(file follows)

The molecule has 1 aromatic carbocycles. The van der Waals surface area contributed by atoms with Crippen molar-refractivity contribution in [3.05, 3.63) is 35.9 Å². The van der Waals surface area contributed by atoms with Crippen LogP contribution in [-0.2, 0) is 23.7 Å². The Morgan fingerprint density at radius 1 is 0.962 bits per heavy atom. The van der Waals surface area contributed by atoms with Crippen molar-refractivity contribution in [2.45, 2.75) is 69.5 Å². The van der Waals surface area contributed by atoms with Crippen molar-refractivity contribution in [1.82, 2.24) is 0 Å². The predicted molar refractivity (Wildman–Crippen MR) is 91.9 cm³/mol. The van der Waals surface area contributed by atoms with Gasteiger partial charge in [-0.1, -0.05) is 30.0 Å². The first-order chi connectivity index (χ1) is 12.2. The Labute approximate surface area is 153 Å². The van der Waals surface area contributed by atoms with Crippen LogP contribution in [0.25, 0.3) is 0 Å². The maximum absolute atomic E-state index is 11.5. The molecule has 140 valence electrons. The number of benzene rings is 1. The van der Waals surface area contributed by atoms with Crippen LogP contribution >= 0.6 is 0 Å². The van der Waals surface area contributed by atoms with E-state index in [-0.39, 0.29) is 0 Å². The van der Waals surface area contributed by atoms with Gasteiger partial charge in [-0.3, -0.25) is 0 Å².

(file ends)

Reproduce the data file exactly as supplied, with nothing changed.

The molecule has 1 aromatic carbocycles. The van der Waals surface area contributed by atoms with Crippen molar-refractivity contribution in [3.05, 3.63) is 35.9 Å². The van der Waals surface area contributed by atoms with Crippen LogP contribution in [-0.2, 0) is 23.7 Å². The Morgan fingerprint density at radius 1 is 0.962 bits per heavy atom. The van der Waals surface area contributed by atoms with Crippen molar-refractivity contribution in [2.45, 2.75) is 69.5 Å². The van der Waals surface area contributed by atoms with Crippen molar-refractivity contribution in [1.82, 2.24) is 0 Å². The predicted molar refractivity (Wildman–Crippen MR) is 91.9 cm³/mol. The van der Waals surface area contributed by atoms with Gasteiger partial charge in [-0.1, -0.05) is 30.0 Å². The first-order chi connectivity index (χ1) is 12.2. The Labute approximate surface area is 153 Å². The van der Waals surface area contributed by atoms with Crippen LogP contribution in [0.25, 0.3) is 0 Å². The maximum absolute atomic E-state index is 11.5. The molecule has 140 valence electrons. The number of benzene rings is 1. The van der Waals surface area contributed by atoms with Crippen LogP contribution >= 0.6 is 0 Å². The van der Waals surface area contributed by atoms with E-state index in [-0.39, 0.29) is 0 Å². The van der Waals surface area contributed by atoms with Gasteiger partial charge in [-0.3, -0.25) is 0 Å².